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SpaFinder Seeks Out the Decade's Top Trends
Posted: January 7, 2010
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2. Medicine and Spa. In the early 90s, there was very little overlap between medicine and spas. That has changed dramatically in the last 10 years. More doctors have discovered that spa approaches contribute to health and wellness, specifically by targeting stress. The forces driving this integration are diverse, but, basically, the spa and medical worlds began talking. Then, when Botox arrived in 2002, a new type of aesthetic/medical spa was born and the spa and medicine connection was solidified. Spas also got their act together, becoming more transparently health- oriented, and downplaying the ‘woo woo’ factor.
3. Organic. This was the headline story in spa products for the decade. The popularity of all things green helped several obscure organic lines make it big, and nearly all spa product companies launched their own branded organic lines. The organic product trend also helped open the door for a more far-reaching eco-friendly, environmentally conscious zeitgeist throughout the spa arena—from spa building and design to cuisine. And while it's not yet garnering universal praise, at least it’s gotten things going in the right direction.
4. Men. While the decade saw a range of new demographics rush into the spa arena—from teens to pre-teens to babies and seniors—it was the steady stream of men making spa-going a regular part of their lives that’s had the most profound impact. While it took some doing to get men to try a spa for the first time, this ‘first time,’ typically, resulted in a second and third and so on. Men discovered there was more to this ‘spa thing’ than just idle pampering: it was, in fact, the quickest way for them to reduce stress, and it helped improve their sports performance. As spas with a traditionally female pampering and beauty emphasis were joined by those emphasizing male grooming, and the industry began to focus more on health and wellness, millions of men began to comfortably, eagerly hit the spa.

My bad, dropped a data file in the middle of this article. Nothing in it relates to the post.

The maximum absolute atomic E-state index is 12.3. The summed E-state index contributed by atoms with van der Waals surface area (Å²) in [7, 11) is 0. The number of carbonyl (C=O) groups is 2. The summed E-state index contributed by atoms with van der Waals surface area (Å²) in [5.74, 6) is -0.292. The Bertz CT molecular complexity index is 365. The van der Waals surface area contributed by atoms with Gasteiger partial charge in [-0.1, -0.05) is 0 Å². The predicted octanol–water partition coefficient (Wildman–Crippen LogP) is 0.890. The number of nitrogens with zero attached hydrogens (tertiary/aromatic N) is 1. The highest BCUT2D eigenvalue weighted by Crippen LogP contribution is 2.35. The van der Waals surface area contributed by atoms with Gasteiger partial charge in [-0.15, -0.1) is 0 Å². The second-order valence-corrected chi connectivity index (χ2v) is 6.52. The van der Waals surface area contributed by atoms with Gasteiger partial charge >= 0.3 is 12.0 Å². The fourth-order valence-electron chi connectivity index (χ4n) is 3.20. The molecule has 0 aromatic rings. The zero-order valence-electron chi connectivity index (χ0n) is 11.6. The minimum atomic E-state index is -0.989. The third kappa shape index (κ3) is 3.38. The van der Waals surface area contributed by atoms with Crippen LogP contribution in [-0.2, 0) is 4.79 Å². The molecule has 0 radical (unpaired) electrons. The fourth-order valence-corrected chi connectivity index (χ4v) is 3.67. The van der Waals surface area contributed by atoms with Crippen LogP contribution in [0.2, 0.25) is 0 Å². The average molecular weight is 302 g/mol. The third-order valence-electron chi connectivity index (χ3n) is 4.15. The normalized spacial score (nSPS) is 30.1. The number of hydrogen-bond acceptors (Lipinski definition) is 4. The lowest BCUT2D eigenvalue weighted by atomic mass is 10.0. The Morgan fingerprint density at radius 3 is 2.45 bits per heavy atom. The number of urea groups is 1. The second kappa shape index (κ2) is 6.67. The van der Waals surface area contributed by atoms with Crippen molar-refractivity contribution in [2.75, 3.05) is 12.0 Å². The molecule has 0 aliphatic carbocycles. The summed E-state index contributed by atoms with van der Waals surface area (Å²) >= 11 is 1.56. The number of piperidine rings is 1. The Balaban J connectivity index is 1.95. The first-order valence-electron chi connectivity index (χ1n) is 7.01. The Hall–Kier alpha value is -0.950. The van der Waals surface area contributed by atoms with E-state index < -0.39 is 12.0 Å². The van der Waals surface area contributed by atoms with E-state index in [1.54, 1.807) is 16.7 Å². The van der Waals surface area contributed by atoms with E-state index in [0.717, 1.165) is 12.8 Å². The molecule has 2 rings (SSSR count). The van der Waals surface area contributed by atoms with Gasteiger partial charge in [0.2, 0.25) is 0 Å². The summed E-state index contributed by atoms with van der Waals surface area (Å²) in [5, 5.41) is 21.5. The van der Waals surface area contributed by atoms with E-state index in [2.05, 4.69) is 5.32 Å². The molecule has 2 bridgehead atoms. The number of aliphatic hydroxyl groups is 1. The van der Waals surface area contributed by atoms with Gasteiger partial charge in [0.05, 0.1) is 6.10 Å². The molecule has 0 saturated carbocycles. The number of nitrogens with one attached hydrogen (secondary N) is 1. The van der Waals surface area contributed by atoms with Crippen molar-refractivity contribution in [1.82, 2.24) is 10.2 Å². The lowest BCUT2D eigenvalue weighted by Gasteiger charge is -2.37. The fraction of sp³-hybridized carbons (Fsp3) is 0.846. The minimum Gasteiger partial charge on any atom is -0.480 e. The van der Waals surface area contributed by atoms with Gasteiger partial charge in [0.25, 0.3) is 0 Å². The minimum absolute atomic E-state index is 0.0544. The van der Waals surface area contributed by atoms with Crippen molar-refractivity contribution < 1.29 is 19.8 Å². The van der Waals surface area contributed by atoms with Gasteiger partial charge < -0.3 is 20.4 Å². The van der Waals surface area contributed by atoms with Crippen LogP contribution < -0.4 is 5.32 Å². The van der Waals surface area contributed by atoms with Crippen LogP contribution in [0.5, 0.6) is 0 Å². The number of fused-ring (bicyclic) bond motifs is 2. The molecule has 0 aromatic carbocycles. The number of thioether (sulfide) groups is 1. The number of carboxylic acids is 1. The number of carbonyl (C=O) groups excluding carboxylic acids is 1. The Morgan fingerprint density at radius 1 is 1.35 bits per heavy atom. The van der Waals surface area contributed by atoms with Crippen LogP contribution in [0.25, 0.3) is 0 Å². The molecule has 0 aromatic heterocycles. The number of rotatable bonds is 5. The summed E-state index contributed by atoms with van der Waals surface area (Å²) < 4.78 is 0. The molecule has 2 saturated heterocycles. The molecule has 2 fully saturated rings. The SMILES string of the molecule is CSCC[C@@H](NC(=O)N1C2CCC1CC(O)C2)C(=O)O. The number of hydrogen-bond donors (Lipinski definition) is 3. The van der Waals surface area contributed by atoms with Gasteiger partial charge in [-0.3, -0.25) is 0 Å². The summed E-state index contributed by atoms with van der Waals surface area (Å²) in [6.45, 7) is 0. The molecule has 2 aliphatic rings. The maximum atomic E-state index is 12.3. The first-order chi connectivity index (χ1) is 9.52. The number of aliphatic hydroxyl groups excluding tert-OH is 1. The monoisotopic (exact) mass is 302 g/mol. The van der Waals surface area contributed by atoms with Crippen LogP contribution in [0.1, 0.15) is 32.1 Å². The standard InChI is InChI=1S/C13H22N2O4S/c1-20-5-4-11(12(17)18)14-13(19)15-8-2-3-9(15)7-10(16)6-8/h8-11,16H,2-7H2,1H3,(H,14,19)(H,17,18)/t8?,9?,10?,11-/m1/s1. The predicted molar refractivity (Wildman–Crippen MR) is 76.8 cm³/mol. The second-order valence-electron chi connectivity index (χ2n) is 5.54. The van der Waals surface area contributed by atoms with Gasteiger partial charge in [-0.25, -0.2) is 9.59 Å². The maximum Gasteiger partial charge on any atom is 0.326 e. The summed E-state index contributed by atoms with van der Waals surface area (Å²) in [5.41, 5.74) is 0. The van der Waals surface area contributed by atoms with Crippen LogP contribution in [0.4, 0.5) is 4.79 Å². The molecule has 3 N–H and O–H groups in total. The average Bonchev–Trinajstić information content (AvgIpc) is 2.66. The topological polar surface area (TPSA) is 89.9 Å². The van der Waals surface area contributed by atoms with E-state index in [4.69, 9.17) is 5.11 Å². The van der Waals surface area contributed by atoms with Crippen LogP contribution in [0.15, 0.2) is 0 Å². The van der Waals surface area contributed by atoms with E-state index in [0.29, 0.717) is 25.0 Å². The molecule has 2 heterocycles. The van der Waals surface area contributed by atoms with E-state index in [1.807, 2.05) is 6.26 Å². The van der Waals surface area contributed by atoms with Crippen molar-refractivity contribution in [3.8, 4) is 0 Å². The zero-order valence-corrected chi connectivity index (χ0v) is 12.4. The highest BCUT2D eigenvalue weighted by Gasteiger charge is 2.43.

5. Wellness. The word ‘wellness’ was hardly used in the 90s, not really appearing on the scene until after the millennium. A term that has its origins in Europe (combining the concepts of ‘fitness’ and ‘well-being’), it gained momentum there as a positive alternative terminology. Because in Europe the word ‘spa’ had narrower connotations: either water treatments for sick older people, or, with the emergence of some newer spas like the swanky Brenner’s Park Hotel and Spa in Baden Baden, an association with expense and luxury. Because the word wellness was such an apt word to describe places that offered fitness, massage, alternative medicine and healthy nutrition—increasingly the core mission of spas—the terms, understandably, have become tightly interwoven.
6. Spa Comes Home. The influence of spas on the home has its humble beginnings at the start of the decade, with spa-inspired consumers, say, purchasing a candle to use in the bath, or maybe a loofah sponge. In the years since, it’s blossomed into a booming industry of spa products, design, furniture, home amenities, and even clothing and cuisine. The trend reached its most bold expression with the birth of ‘spa living real estate,’ where consumers could actually live at the spa, purchasing residences with spectacular spa/wellness offerings in new luxury high-rises or special communities. SpaFinder has not only seen spa-ing burst the confines of its traditional walls, but a new term, ‘spa lifestyle,’ has emerged to describe a whole healthier way of living, thinking and being.